I saw the Friday night performance of this modern play, as part of the "Taipei Fringe Festival" (臺北藝穗節) on the 11th September 2010. I didn't know exactly what to expect, as I hadn't seen any of the advertisements or the blurb, as my friend bought my ticket and I said yes on the spur of the moment. I've been to several of the experimental or amateur theatre performances in Taipei, often without knowing the titles in advance, with very mixed results. I remember sitting through a very low tech play about aliens that was possibly the worst play I've ever seen. Another play contrasted traditional opera performance with modern life, a lot of which was incomprehensible; Yet another was a well directed but weak plotted play set to the music of Chen Qizhen (陳綺貞).
The most interesting was when I turned up for "Human Condition III" (人間條件III) and despite not anticipating that the whole thing would be in Taiwanese, I was really moved by the performance (albeit this was not experimental).
I arrived in the theatre which was near the Huashan Creative Park (華山), due to the limits of this space, the different scenes of the play were all incorporated on to one stage, one behind the other as you viewed from the audience perspective. There was a projector used also to incorporate video into the performance. On arrival at the theatre I started to worry. There was a white kid in a wheelchair flashing up on screen with a Chinese explanation next to it that was too small to read from my seat in the back row. It was a play inspired by real life events my friend told me, and briefly whispered something about a broken neck before the play crawled into action. This led me to conclude that the plot would be about the heroic life of a young disabled child, which didn't appeal to me, in that I don't have much capability for pity at the best of times, especially when used as a blatant sentimental appeal to the heart strings.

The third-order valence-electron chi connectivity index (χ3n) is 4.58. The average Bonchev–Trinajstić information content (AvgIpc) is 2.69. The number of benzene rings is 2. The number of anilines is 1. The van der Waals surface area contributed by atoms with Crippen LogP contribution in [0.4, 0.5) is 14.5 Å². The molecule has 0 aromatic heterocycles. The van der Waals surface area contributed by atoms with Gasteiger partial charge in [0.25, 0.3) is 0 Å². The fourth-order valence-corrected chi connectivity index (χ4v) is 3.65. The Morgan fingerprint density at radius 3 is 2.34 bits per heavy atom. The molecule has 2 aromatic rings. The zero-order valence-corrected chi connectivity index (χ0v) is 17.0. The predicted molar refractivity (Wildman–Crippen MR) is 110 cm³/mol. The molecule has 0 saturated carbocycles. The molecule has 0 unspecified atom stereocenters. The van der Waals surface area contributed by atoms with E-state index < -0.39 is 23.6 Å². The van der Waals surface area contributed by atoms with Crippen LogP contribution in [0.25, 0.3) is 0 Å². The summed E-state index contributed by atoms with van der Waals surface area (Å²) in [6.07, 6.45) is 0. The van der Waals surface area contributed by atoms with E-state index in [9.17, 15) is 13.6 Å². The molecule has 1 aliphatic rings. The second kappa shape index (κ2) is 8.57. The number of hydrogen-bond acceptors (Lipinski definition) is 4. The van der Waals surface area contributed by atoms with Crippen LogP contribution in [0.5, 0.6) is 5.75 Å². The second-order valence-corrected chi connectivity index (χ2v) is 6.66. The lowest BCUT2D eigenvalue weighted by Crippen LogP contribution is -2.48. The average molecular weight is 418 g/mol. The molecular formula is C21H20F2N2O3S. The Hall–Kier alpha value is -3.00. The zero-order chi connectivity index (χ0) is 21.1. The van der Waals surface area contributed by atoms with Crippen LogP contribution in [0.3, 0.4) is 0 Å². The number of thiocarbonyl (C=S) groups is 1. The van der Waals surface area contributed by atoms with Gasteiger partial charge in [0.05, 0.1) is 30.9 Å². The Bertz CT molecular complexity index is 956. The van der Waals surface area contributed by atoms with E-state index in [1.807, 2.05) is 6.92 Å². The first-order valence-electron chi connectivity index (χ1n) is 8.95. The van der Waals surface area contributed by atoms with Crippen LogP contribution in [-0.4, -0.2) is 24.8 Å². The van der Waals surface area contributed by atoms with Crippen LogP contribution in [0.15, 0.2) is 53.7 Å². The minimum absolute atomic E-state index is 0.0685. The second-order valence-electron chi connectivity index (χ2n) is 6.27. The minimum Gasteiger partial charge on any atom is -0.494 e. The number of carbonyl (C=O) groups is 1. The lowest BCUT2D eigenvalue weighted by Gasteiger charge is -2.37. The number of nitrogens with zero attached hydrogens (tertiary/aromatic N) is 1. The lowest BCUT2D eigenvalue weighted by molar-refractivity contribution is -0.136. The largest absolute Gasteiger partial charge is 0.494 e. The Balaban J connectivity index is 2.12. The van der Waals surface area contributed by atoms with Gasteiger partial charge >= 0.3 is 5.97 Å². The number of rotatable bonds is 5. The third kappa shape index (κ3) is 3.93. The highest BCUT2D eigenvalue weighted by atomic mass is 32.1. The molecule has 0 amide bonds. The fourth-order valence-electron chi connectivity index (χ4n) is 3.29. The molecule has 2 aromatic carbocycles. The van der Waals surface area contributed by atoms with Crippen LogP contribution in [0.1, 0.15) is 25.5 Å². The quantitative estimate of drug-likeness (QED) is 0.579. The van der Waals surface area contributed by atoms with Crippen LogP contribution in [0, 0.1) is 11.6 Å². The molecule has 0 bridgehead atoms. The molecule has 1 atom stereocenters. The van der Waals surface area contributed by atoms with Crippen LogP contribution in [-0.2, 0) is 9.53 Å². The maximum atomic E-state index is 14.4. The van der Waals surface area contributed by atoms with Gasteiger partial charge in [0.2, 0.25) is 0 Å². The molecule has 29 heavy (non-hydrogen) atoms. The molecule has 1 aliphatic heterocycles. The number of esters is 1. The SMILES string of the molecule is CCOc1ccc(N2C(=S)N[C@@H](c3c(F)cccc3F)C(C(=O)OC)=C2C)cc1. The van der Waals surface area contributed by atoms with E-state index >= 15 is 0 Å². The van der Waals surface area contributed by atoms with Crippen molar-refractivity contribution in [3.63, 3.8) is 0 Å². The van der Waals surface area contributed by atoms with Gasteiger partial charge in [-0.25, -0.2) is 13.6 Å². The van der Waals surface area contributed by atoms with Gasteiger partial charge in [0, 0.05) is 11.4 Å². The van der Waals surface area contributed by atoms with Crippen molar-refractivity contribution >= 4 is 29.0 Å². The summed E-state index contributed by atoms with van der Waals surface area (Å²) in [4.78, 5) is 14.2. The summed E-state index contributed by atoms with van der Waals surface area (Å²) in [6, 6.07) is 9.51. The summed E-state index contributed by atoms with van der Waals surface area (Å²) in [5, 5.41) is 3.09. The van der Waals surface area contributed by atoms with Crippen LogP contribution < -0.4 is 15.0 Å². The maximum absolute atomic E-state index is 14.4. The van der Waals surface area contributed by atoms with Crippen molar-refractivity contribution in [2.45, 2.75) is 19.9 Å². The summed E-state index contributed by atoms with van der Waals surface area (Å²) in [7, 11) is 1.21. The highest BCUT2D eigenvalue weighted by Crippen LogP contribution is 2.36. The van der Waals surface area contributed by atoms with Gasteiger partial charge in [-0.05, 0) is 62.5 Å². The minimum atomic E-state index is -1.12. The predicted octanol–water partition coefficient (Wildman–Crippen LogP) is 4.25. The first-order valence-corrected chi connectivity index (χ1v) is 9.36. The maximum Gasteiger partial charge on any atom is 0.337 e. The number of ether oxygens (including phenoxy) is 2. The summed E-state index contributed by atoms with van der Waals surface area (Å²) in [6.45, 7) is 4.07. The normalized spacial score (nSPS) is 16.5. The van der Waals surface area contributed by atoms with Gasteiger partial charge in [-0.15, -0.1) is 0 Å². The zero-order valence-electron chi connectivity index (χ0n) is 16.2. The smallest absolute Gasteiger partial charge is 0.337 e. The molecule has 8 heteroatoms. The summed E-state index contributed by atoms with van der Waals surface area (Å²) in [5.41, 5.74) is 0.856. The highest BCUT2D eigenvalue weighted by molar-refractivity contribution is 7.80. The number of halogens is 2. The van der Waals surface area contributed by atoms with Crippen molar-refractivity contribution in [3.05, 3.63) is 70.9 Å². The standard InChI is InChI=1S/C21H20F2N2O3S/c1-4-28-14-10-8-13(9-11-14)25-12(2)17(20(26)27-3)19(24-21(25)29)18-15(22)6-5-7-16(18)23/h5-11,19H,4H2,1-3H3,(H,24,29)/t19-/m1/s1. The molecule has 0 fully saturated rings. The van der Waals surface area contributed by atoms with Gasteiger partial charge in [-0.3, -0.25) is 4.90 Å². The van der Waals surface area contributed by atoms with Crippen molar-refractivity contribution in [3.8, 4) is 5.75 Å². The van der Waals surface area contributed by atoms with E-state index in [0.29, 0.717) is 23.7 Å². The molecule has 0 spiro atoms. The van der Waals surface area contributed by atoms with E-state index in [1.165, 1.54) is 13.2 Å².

The story turned out to be slightly different from what I had expected. It dealt with how the true story of a white foreigner and his Japanese wife jumped from a cliff to "join" their son after his death affected a pregnant Taiwanese woman and her husband who subsequently miscarry.
The couple were not very believable in their affection for each other, and there were too many glasses of water offered by the husband to the wife (My friend felt compelled to draw a cartoon satirizing this compulsion to solve any dispute with a glass of water). Towards the end, after the miscarriage there was a moment when I started to believe the couple, during quite a graphic argument, but the stage design left me an unfortunate view of the back stage staff chatting idly backstage while all this drama was going on. There was also some sort of Taiwanese broadcast going on just outside the theatre which lent a comic edge to the "tense" silences between the couple.
To summarize, the play was an immature approach to the topic matter, which was emphasized in one of the questions in the questionnaire they gave out at the play:
"Do you think this play was brave in its topic matter?"
I didn't think the play was brave. I remember a drama assignment in class when I was 15, requiring each student to come up with a monologue. The topic of every single girl in our class (suggesting a severe lack of imagination) was abortion or miscarriage, the melodrama of the topic matter was boring. A different maybe even a humorous approach to the topic matter would have been more refreshing, but no, it was 90 minutes, of humourless, interminable (well I did say 90 minutes but interminable in experiential time) discussion between a couple, who I didn't even particularly feel inclined to like.
Miscarriages and abortions are common, and many people in my circle have dealt with them, I felt the emphasis on the drama of the situation was very un-Taiwanese, in the way that Wu Nianzhen describes Taiwaneseness in his advertisements: deliberate burying or shame linked to showing emotion. He describes this with the following example. A dad goes in late at night to look at his child, taking pleasure in the sight of his sleeping child, and we hear his wife's voice asking him where he's gone, and he replies gruffly "便所啦！" (The toilet). Not that I can dictate what is or is not Taiwanese, but this play lacked any flicker of ethnic consciousness, and could equally have come from the melodramatic imaginings of any 15 year old girl.
One of my friends told me a story recently which I thought would be an interesting companion to this review. She's had two abortions, on her second abortion she asked the doctor to give her the foetus afterwards so that she could bury it with a small ceremony. She put it in the refrigerator and forgot about it for a month until it surfaced in an argument with her mum when her mum challenged her saying "You think I don't know what's in that jar in the fridge?". Obviously abortion is different from miscarriage, but the story was told in a very light hearted tone, that interested me a lot more than the "hard hitting" excess of drama festering throughout the hour and a half and 7 glasses of water.
Play Rating: 2/5 (Aliens was 1)